Maybe Melancon (51 saves) was the best reliever in the league in 2015. Maybe Anthopoulos (Troy Tulowitzki, David Price) was the MLB GM handiest with a phone and a ticking clock. Maybe everybody was indisputably better at something, except coming back from an injury, than any given Met.

Pretty cool we got as far as we did, huh?

***

As if two Mets, Willie Mays and Yogi Berra, being named recipients of the Presidential Medal of Freedom wasn’t enough, we’ll be along with Faith and Fear’s annual offseason Most Valuable Met and Nikon Camera Player of the Year awards soon and finally reveal the long-promised Most Inconsequential Met Ever. Until then, you should know about what these people are up to:

• Sam Kulik has created The Broadcast, his own play-by-play of the May 31 Mets-Marlins game, with each half-inning set to its own original music. To make it even more interactive, Sam has created a special set of baseball cards that unlock the audio. It’s both impressive and fun. You can learn more here and listen to a sample here.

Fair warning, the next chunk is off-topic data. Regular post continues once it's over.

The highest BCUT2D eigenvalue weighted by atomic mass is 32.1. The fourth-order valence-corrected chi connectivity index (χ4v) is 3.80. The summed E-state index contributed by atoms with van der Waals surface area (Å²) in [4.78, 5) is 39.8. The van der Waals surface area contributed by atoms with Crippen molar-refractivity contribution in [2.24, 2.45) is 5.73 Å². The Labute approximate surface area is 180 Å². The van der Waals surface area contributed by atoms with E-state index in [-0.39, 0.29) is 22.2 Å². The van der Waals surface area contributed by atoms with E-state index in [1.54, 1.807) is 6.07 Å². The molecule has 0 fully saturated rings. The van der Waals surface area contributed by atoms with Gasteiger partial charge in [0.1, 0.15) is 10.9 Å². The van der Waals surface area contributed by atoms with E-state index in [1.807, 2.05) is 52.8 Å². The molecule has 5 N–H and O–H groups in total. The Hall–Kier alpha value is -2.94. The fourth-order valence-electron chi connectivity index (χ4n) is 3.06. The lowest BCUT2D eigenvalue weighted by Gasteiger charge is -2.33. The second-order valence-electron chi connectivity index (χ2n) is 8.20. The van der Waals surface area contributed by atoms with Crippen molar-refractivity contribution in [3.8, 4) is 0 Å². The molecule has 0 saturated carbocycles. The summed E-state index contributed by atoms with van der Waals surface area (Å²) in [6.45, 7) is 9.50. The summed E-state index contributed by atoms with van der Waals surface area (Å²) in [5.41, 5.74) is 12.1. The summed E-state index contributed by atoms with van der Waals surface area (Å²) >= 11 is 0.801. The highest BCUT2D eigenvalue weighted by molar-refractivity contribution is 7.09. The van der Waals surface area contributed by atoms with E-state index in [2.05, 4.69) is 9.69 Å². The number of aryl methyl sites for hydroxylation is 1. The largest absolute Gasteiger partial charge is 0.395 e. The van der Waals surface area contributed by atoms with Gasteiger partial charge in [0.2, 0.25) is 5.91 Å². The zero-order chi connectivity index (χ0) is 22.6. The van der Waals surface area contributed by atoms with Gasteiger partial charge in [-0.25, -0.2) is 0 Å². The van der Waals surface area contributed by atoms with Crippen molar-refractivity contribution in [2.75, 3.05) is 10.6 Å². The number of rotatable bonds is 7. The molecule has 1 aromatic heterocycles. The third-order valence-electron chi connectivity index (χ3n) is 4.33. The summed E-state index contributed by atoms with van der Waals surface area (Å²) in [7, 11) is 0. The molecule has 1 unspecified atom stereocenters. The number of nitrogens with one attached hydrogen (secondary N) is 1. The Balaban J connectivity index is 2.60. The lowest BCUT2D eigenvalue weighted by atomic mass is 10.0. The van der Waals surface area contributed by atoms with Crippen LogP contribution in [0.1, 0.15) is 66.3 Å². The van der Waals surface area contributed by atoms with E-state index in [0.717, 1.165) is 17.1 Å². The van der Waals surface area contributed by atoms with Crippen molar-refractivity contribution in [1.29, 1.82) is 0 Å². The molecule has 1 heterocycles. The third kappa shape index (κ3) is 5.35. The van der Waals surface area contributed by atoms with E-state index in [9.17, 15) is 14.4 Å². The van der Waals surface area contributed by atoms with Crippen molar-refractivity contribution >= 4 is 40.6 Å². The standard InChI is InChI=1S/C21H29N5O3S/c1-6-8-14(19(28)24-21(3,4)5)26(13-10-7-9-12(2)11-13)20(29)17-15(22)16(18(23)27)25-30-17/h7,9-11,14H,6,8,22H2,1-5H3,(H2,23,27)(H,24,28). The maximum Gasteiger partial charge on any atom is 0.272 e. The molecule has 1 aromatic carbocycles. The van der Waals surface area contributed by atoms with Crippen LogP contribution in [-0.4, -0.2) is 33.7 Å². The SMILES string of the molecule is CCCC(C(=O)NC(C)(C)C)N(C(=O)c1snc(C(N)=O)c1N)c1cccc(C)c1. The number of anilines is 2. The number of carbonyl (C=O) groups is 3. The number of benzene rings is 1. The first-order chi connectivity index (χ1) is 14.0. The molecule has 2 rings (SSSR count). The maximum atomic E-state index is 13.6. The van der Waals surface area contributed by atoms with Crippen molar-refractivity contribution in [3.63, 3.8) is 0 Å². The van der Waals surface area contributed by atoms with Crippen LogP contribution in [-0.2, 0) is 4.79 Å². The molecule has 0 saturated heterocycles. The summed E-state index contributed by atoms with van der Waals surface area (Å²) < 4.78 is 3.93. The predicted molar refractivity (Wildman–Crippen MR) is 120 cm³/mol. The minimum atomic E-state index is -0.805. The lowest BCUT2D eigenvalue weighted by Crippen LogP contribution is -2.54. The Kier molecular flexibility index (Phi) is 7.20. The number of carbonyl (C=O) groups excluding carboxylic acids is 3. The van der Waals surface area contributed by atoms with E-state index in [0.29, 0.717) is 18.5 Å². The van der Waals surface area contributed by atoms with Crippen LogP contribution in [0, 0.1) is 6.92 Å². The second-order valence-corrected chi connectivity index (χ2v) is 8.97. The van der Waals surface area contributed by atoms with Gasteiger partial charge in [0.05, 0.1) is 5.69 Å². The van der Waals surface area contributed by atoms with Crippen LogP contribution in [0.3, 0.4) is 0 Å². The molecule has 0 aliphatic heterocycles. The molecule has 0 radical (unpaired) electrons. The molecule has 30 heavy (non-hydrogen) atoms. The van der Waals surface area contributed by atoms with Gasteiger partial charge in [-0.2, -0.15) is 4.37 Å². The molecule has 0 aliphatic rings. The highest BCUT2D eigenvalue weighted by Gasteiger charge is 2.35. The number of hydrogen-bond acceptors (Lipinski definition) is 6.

• Because you can’t watch 2015 Mets highlights enough, help yourself to Drew Palazzo’s stirring tribute montage, titled A Journey to Remember. It seems to cut off before the World Series, which I would say is an editing highlight unto itself. Watch Drew’s emotional wizardry here.

• It’s not too late to bid on a deluxe Met package as part of WhyHunger’s 2015 Hungerthon. Through Tuesday night at 6:30, you can try to win four Metropolitan Box Seats to a select game at Citi Field in April, with a David Wright-signed baseball and parking pass thrown in. It’s certainly a great cause and you can’t argue with the prize. If you’re interested, go for it here.

13 comments to Success Is Its Own Award

  • Dave R.

    I loved this year’s Cy Young voting. The Mets beat the top three vote-getters three times in the post-season.

  • Ken K. in NJ

    Let’s not forget Howie Rose’s award, and he came in First!

    http://m.mlb.com/video/topic/63371196/v530738883/best-call-radio-award-winner-rose-on-colons-double

    To tell the truth, I’m not sure if I had ever heard of this award before last week, and if it’s not some new award, I couldn’t find a list anywhere of who may have won it in the past.

    But, good for Howie.

  • Kevin from Flushing